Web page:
APACHERAT Well-Known Member Past Donor

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    F-18 and F-15 dogfight

    [video]https://youtu.be/Icto81Z92fk[/video]


    Note: The FA-18 pilot in the video comments in the comment section.

    In a dogfight, I would say it all depends who's in the cockpit.

    The story of a legendary F-14 pilot and the gun kill on an F-15
    -> http://theaviationist.com/2014/08/1...l-on-an-f-15-that-could-sell-tomcat-to-japan/

    Then there was the two commie Mig-17's that were shot down by Navy A-1 Skyraiders during the Vietnam War.

    The most unusual MiG killer: the Skyraider air-to-air victories on North Vietnamese MiG-17s

    Douglas Skyraider has been the last piston engine propelled aircraft to shoot down a jet fighter. -> http://theaviationist.com/2015/01/1...air-victories-on-north-vietnamese-mig-17s/The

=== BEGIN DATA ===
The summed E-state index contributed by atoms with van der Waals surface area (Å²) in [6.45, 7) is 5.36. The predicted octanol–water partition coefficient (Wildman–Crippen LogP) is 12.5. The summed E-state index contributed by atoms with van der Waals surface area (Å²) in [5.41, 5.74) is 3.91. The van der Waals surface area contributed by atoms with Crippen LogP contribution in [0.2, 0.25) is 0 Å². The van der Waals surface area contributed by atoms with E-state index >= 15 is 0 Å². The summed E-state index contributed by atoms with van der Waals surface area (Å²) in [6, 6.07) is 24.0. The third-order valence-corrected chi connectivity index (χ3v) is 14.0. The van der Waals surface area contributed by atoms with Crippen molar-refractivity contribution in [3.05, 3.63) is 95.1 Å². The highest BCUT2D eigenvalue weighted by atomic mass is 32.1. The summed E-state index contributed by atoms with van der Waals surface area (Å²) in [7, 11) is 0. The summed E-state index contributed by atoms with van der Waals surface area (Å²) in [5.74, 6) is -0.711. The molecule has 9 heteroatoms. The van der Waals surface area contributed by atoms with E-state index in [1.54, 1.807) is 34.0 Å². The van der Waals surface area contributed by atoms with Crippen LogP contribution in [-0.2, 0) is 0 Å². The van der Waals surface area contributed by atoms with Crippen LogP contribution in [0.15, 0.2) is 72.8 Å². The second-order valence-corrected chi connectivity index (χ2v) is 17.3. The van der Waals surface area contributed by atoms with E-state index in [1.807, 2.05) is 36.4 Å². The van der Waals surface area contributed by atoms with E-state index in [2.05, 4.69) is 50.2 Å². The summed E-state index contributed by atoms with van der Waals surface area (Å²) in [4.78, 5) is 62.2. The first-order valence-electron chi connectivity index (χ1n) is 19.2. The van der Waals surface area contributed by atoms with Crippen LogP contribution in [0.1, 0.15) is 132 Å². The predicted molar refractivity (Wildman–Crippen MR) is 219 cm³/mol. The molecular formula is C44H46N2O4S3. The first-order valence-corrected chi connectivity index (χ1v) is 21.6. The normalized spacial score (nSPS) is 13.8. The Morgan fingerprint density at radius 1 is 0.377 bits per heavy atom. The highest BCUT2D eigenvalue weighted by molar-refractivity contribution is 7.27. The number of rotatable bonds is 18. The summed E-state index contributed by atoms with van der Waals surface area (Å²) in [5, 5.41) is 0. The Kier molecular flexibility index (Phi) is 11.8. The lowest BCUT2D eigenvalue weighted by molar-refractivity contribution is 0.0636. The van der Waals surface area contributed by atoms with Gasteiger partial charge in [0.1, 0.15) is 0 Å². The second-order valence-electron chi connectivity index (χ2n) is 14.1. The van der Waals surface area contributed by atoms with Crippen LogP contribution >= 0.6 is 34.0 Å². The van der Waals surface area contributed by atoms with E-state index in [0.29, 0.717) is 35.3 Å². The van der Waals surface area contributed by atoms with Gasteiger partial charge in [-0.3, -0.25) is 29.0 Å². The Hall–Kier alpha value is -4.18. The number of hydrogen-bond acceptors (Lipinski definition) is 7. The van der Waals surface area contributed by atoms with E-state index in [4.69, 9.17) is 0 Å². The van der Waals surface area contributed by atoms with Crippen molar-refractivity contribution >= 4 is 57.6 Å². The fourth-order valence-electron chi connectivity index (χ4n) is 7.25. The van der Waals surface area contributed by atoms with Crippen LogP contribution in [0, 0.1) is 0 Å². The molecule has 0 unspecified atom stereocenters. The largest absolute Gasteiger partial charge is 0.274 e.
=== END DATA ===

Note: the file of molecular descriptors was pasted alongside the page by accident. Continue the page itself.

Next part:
8. Herkdriver

    Herkdriver New Member

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    Your example isn't real World.

    AIMVAL/ACEVAL (the Air Combat Evaluation/Air Intercept Missile Evaluation) fighter trials

    The F-15A/C has never been lost in air to air combat, the F-14 has.

    The Eagle's record speaks for itself, it has the highest kill ratio of any fighter in the jet age.
     
  9. Herkdriver

    Herkdriver New Member

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    There is also the mission capable rate or "availability" to consider. Basically availability is the proportion of time a system is in a functioning condition.

    The F-15E maintains a mission capable rate of 95.5% while the F-14 never got above 80%.

    The F-15C has a 9G turning capability versus 6.5 to 7.0 G for the Tomcat.

    The Eagle is a pure fighter, and in that role it was the greatest at would it did in the Cold War era...later multi-role strike versions of the F-15 were developed but it was designed for air-to-air superiority.